Remember the recent post when I went on and on about how I needed a picture to be inspired to cook something? Well, a friend of mine told me about this butternut squash soup by Ina Garten with toppings that included but were not limited to: diced bananas, coconut flakes, and scallions. For some reason, without a beautiful photograph of the finished soup to taunt me, I kept thinking about those diced bananas. Diced what, Ina? On butternut squash soup? How bad can that be?
I took a look at the recipe and realized it was a curry-inspired version of the soup, which lent a better understanding to the condiment selection, but also increased my desire to make it. But alas, that left me with no "their version" photo and I couldn't just make the soup like a normal non-attempt meal, could I? That wouldn't be fair to the world. So, I thought about it and came to the decision that Ina Garten with her Martha-Stewarty-but-in-a-much-more-approachable-way lifestyle and beautiful Hampton's kitchen was inspiration enough.
As it turns out, throwing out the one mainstay element of this blog proved extremely freeing for me. All it took was Matt and I accidentally eating both of the bananas we'd bought for the recipe during breakfast for me to forgo the entire curried nature of the recipe. (We ate at separate times. Who ate the second banana? We don't know. Is this like reverse Gift of the Magi?) And what resulted was a butternut squash soup inspired by Ina's recipe, but with a heavy dose of Bon Appetempt improvisation (read: half and half).
Ina's soup was essentially three ingredients: b-nut squash, yellow onion, and apple. And they were all roasted together, the smell of which was supremely autumnal and lovely.
After the roasting, we blended with chicken stock, watched the U.S.A Men's curling team blow it, and then poured the mixture into a thick-bottomed stock pot.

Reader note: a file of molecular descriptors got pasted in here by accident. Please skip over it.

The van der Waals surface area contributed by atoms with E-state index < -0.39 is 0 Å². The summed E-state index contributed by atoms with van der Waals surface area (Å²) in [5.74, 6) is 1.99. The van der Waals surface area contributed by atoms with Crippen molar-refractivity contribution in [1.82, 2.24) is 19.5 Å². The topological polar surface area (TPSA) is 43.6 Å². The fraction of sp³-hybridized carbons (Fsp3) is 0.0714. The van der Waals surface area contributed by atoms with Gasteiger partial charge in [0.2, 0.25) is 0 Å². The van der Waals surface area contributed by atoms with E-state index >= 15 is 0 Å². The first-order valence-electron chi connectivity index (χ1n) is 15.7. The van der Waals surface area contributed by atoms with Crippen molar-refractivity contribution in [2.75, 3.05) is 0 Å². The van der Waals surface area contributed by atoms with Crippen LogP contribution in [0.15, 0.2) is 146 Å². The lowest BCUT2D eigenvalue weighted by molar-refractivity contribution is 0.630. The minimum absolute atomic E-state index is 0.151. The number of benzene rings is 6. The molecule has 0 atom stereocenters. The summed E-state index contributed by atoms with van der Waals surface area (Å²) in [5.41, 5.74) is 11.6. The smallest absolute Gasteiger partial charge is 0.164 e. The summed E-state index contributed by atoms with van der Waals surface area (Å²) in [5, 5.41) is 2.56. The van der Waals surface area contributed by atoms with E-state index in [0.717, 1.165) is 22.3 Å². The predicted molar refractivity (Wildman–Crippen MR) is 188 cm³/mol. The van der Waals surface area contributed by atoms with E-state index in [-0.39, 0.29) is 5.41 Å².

At this point, Ina would have you heat it up, serve into bowls and add the weird stuff on top, but might I recommend adding some half and half first? I think it really mellowed the squash and apple flavors while making it a little richer. Also, don't go light on the salt here. To serve, we skipped the banana and coconut, but went for the scallions and toasted cashews.
Thanks, Ms. Garten!
3 to 4 pounds butternut squash, peeled and seeded
2 yellow onions
2 McIntosh apples, peeled and cored
3 tablespoons good olive oil
Kosher salt and freshly ground black pepper
2 to 4 cups chicken stock, preferably homemade
1/2 teaspoon good curry powder
Condiments for serving:
Scallions, white and green parts, trimmed and sliced diagonally
Flaked sweetened coconut, lightly toasted
Roasted salted cashews, toasted and chopped
Preheat the oven to 425 degrees F.
Cut the butternut squash, onions, and apples into 1-inch cubes. Place them on a sheet pan and toss them with the olive oil, 1 teaspoon salt, and 1/2 teaspoon pepper. Divide the squash mixture between 2 sheet pans and spread in a single layer. Roast for 35 to 45 minutes, tossing occasionally, until very tender.
Meanwhile, heat the chicken stock to a simmer. When the vegetables are done, put them through a food mill fitted with the medium blade. (Alternatively, you can place the roasted vegetables in batches in a food processor fitted with the steel blade. Add some of the chicken stock and coarsely puree.) When all of the vegetables are processed, place them in a large pot and add enough chicken stock to make a thick soup. Add the curry powder (OR some half and half?), 1 teaspoon salt, and 1/2 teaspoon pepper. Taste for seasonings to be sure there's enough salt and pepper to bring out the curry flavor. Reheat and serve hot with condiments either on the side or on top of each serving.